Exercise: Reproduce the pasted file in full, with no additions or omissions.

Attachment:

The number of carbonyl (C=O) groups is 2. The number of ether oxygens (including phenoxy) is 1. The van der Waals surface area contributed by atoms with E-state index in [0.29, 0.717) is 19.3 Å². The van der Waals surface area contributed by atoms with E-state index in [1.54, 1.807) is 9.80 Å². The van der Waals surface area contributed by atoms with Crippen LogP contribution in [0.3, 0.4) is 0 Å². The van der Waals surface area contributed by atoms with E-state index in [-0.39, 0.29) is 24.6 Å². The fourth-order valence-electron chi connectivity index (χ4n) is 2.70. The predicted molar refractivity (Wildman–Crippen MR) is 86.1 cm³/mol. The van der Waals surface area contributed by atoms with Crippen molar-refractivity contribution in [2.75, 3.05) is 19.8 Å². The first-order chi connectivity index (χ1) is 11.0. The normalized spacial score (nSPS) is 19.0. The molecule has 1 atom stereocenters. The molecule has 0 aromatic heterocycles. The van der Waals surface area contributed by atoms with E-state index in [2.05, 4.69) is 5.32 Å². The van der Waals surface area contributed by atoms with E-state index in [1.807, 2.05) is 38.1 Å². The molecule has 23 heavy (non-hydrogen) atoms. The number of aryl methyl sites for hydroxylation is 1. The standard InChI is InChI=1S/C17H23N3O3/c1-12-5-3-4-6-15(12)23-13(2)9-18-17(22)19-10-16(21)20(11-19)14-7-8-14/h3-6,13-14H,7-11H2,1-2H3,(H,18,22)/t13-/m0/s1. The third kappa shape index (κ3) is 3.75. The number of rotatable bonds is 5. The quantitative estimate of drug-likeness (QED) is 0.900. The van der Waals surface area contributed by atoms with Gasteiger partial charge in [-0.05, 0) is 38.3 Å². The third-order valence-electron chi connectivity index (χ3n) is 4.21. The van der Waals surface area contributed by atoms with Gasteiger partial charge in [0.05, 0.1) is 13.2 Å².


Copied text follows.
The number of carbonyl (C=O) groups is 2. The number of ether oxygens (including phenoxy) is 1. The van der Waals surface area contributed by atoms with E-state index in [0.29, 0.717) is 19.3 Å². The van der Waals surface area contributed by atoms with E-state index in [1.54, 1.807) is 9.80 Å². The van der Waals surface area contributed by atoms with Crippen LogP contribution in [0.3, 0.4) is 0 Å². The van der Waals surface area contributed by atoms with E-state index in [-0.39, 0.29) is 24.6 Å². The fourth-order valence-electron chi connectivity index (χ4n) is 2.70. The predicted molar refractivity (Wildman–Crippen MR) is 86.1 cm³/mol. The van der Waals surface area contributed by atoms with Crippen molar-refractivity contribution in [2.75, 3.05) is 19.8 Å². The first-order chi connectivity index (χ1) is 11.0. The normalized spacial score (nSPS) is 19.0. The molecule has 1 atom stereocenters. The molecule has 0 aromatic heterocycles. The van der Waals surface area contributed by atoms with E-state index in [2.05, 4.69) is 5.32 Å². The van der Waals surface area contributed by atoms with E-state index in [1.807, 2.05) is 38.1 Å². The molecule has 23 heavy (non-hydrogen) atoms. The number of aryl methyl sites for hydroxylation is 1. The standard InChI is InChI=1S/C17H23N3O3/c1-12-5-3-4-6-15(12)23-13(2)9-18-17(22)19-10-16(21)20(11-19)14-7-8-14/h3-6,13-14H,7-11H2,1-2H3,(H,18,22)/t13-/m0/s1. The third kappa shape index (κ3) is 3.75. The number of rotatable bonds is 5. The quantitative estimate of drug-likeness (QED) is 0.900. The van der Waals surface area contributed by atoms with Gasteiger partial charge in [-0.05, 0) is 38.3 Å². The third-order valence-electron chi connectivity index (χ3n) is 4.21. The van der Waals surface area contributed by atoms with Gasteiger partial charge in [0.05, 0.1) is 13.2 Å².